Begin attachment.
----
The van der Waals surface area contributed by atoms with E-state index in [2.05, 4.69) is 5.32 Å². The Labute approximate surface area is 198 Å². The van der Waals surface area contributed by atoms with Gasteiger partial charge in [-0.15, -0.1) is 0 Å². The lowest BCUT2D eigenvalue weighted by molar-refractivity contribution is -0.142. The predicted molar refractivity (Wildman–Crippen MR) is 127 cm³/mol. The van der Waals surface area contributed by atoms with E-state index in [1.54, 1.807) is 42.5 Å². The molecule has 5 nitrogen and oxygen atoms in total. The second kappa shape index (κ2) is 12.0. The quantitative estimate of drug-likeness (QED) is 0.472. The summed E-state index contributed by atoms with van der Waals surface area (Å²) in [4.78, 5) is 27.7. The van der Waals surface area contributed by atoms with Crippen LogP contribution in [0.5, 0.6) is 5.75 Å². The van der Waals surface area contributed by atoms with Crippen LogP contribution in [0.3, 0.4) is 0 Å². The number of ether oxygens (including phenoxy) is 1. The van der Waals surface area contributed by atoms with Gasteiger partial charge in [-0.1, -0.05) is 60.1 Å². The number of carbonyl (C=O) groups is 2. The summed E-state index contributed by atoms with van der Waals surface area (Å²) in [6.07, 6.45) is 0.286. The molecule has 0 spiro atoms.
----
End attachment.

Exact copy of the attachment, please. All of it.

The van der Waals surface area contributed by atoms with E-state index in [2.05, 4.69) is 5.32 Å². The Labute approximate surface area is 198 Å². The van der Waals surface area contributed by atoms with Gasteiger partial charge in [-0.15, -0.1) is 0 Å². The lowest BCUT2D eigenvalue weighted by molar-refractivity contribution is -0.142. The predicted molar refractivity (Wildman–Crippen MR) is 127 cm³/mol. The van der Waals surface area contributed by atoms with E-state index in [1.54, 1.807) is 42.5 Å². The molecule has 5 nitrogen and oxygen atoms in total. The second kappa shape index (κ2) is 12.0. The quantitative estimate of drug-likeness (QED) is 0.472. The summed E-state index contributed by atoms with van der Waals surface area (Å²) in [4.78, 5) is 27.7. The van der Waals surface area contributed by atoms with Crippen LogP contribution in [0.5, 0.6) is 5.75 Å². The van der Waals surface area contributed by atoms with Crippen LogP contribution in [0.3, 0.4) is 0 Å². The number of ether oxygens (including phenoxy) is 1. The van der Waals surface area contributed by atoms with Gasteiger partial charge in [-0.1, -0.05) is 60.1 Å². The number of carbonyl (C=O) groups is 2. The summed E-state index contributed by atoms with van der Waals surface area (Å²) in [6.07, 6.45) is 0.286. The molecule has 0 spiro atoms.